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Categories for JNCIE-SEC

Unified Threat Management – deeper dive of traffic inspection

Published by
April 29, 2017

Unified Threat Management (or short UTM) belongs to the advanced security capabilities on all SRX devices (support for high-end devices is from 12.1X46 release). Following features are members of the UTM:

  • antispam (Local or with Spam Block server)
  • antivirus (Kaspersky also called Full, Sophos, Juniper Express)
  • web filtering (Juniper Enhanced, Local, Surf-Control Integrated, WebSense redirect)
  • content filtering

Please note the list above applies to Junos release 12.1X47. In older Junos releases some feature options (for example Juniper Enhanced web filtering) might not be available as they were introduced later.

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Richard Pracko

Richard Pracko

Richard Pracko lives in Slovakia. Right after finishing his studies at the university with telecommunications as a major, he joined the Siemens Networking department, and focused on the integration of Juniper Networks and Siemens products. In the beginning of 2009, he left Siemens on his own initiative, and became a full time instructor for and technical consultant, over a vast geographic area (EMEA and more).

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Closer look at static NAT

Published by
December 17, 2016

Address translation is one of the main things keeping the IPv4 still alive. Nowadays it is considered as one of the basic router or firewall functionalities. On SRXs address translation is divided into three main types:

  • source NAT – the source address is translated in the initial flow
  • destination NAT – the destination address is translated in the initial flow
  • static NAT – combines source and destination NAT. The address translated in the initial flow depends on the flow direction (inbound flows have the destination address translated and outbound flows have the source address translated)

For source and destination NAT the port translation can be enabled or disabled through configuration. In static NAT the ports are not translated. Let’s look closer at the static NAT and its operation, configuration and troubleshooting.

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Richard Pracko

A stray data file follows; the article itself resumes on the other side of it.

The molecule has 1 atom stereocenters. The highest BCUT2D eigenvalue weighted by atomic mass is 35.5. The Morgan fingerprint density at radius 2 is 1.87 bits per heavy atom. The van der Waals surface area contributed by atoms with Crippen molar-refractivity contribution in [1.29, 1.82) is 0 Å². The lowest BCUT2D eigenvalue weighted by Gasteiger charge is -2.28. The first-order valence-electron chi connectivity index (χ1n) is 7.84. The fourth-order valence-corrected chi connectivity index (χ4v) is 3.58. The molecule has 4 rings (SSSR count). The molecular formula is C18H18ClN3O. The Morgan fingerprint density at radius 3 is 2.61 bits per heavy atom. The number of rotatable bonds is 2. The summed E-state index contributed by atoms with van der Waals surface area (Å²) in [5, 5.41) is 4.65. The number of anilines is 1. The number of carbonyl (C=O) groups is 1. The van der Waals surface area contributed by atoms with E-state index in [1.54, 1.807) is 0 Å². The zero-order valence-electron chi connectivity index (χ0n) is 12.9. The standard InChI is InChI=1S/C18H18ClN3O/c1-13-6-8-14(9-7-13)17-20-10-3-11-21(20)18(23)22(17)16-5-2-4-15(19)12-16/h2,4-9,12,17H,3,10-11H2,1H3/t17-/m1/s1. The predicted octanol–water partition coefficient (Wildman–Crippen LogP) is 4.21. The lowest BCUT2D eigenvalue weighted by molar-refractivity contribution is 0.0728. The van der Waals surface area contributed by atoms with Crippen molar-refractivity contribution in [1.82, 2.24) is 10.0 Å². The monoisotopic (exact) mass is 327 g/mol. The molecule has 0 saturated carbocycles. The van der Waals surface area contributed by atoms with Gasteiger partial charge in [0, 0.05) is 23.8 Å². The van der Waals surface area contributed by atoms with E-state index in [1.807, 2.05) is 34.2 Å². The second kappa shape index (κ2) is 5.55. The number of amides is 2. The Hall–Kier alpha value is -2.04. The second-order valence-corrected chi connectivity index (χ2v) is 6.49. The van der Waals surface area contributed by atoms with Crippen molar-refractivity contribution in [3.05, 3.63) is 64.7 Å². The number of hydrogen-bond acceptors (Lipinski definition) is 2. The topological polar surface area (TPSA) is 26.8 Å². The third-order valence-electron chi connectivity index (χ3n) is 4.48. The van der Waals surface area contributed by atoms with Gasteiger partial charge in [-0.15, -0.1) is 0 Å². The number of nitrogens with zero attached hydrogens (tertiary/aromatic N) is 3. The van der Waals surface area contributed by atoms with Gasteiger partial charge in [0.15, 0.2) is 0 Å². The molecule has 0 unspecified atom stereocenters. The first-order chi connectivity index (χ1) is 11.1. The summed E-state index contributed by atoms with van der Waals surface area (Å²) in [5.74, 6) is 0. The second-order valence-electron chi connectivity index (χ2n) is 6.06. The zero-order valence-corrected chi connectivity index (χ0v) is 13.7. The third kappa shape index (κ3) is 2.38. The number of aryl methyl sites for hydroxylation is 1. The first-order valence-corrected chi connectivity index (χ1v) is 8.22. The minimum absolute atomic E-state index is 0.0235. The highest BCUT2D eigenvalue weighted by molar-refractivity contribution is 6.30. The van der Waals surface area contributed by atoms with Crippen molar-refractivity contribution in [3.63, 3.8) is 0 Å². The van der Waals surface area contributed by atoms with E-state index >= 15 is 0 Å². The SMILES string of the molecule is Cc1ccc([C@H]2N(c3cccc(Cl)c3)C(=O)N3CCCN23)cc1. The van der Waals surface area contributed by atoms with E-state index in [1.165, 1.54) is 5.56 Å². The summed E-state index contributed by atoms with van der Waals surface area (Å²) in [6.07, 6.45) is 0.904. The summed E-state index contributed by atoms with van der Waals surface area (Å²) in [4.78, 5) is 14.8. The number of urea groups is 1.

Richard Pracko

Richard Pracko lives in Slovakia. Right after finishing his studies at the university with telecommunications as a major, he joined the Siemens Networking department, and focused on the integration of Juniper Networks and Siemens products. In the beginning of 2009, he left Siemens on his own initiative, and became a full time instructor for and technical consultant, over a vast geographic area (EMEA and more).

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Chassis cluster: Redundancy groups and interface monitoring

Published by
June 11, 2016

This post is focused on the interface monitoring functionality in redundancy groups.
Redundancy groups (RG) in SRX chassis cluster provide high-availability. They fail over from one node to the other in case of failure.  You can configure the cluster to monitor physical state of interfaces (interface monitoring) and/or check the reachability of IP addresses (IP monitoring).

Combining these options is quite flexible and allows you to define the desired circumstances that represent failure. For example: single interface physical failure, multiple interfaces physical failure, unreachable single IP address, unreachable multiple IP addresses, single interface physical failure and at the same time one IP address unreachable, etc.

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Richard Pracko

Richard Pracko

Richard Pracko lives in Slovakia. Right after finishing his studies at the university with telecommunications as a major, he joined the Siemens Networking department, and focused on the integration of Juniper Networks and Siemens products. In the beginning of 2009, he left Siemens on his own initiative, and became a full time instructor for and technical consultant, over a vast geographic area (EMEA and more).